Nigeria’s Excess Crude Account, ECA, has seen a $253 million drop between January and February, the office of the accountant-general of the federation has confirmed.
According to data provided on Wednesday by the office of the accountant-general, the ECA balance is now $71.81 million.
This is compared to the $324.968 million balance as of January 16, 2020.
The excess crude account was created by former President Olusegun Obasanjo in 2004 for saving revenue realized from crude oil sales above the budgeted benchmark price.
Various administrations have used funds from the ECA for fuel subsidy payments and distributed among the three tiers of government to augment revenue shortfalls.
A report released by the International Monetary Fund in April 2019 had ranked Nigeria the second-worst in the world in the use of sovereign wealth funds.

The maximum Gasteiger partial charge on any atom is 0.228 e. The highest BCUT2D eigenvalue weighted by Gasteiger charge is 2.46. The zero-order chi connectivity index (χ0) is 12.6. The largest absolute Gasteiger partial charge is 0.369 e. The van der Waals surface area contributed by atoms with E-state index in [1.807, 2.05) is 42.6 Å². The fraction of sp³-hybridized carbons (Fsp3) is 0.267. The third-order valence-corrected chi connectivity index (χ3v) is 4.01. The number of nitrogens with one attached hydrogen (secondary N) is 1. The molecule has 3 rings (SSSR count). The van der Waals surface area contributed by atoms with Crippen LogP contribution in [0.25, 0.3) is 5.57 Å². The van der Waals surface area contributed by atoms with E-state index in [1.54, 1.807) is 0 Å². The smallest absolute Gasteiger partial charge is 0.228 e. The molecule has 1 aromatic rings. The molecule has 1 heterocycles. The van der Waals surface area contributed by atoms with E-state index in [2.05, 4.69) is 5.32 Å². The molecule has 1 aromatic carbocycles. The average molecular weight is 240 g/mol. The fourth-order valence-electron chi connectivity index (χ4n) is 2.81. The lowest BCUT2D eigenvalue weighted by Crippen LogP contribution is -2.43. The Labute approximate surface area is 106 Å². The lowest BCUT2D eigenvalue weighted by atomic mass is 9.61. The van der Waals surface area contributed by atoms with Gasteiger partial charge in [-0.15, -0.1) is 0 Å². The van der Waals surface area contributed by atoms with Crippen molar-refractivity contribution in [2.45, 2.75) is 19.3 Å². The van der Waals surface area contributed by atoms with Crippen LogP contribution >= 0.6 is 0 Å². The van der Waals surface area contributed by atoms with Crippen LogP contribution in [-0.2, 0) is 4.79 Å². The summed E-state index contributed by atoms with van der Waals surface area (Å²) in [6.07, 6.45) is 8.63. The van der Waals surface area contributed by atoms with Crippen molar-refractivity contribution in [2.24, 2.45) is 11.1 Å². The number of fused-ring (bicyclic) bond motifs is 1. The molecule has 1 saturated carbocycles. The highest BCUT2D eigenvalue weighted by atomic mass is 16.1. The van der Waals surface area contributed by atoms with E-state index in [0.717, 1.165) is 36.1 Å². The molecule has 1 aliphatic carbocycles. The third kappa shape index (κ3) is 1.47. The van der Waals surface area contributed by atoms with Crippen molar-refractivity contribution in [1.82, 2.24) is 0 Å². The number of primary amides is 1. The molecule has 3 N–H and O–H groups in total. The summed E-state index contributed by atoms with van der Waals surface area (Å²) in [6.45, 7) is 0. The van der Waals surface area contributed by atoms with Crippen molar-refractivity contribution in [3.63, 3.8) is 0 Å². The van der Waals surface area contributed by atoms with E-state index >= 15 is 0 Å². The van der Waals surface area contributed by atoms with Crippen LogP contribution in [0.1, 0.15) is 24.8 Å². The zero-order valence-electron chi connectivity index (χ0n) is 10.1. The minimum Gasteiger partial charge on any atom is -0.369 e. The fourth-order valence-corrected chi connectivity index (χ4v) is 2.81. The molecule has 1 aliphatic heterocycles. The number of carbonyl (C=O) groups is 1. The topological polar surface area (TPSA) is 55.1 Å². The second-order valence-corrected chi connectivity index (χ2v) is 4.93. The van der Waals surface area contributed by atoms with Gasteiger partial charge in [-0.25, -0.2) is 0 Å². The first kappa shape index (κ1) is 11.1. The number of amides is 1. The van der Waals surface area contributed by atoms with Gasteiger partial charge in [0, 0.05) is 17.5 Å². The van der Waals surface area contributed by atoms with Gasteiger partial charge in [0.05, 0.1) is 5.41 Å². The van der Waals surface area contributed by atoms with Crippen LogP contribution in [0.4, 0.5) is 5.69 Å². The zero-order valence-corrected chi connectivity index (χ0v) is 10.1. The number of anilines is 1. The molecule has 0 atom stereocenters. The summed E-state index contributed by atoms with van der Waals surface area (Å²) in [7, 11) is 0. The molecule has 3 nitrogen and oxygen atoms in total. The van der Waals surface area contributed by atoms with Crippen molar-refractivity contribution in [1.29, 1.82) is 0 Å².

Qatar was the only country worse than Nigeria on the index.
“This remains a significant challenge in many resource-rich countries that, on average, have weaker institutions and higher corruption,” the fund said at the time.
“The governance challenges of commodity-rich countries – that is, the management of public assets – call for ensuring a high degree of transparency and accountability in the exploration of such resources.
“Countries should develop frameworks that limit discretion, given the high risk of abuse, and allow for heavy scrutiny.”
In October 2016, Rotimi Amaechi, former Rivers state governor who is now the minister of transportation, had admitted that governors requested that the Goodluck Jonathan-led administration share the ECA balance because it was being mismanaged.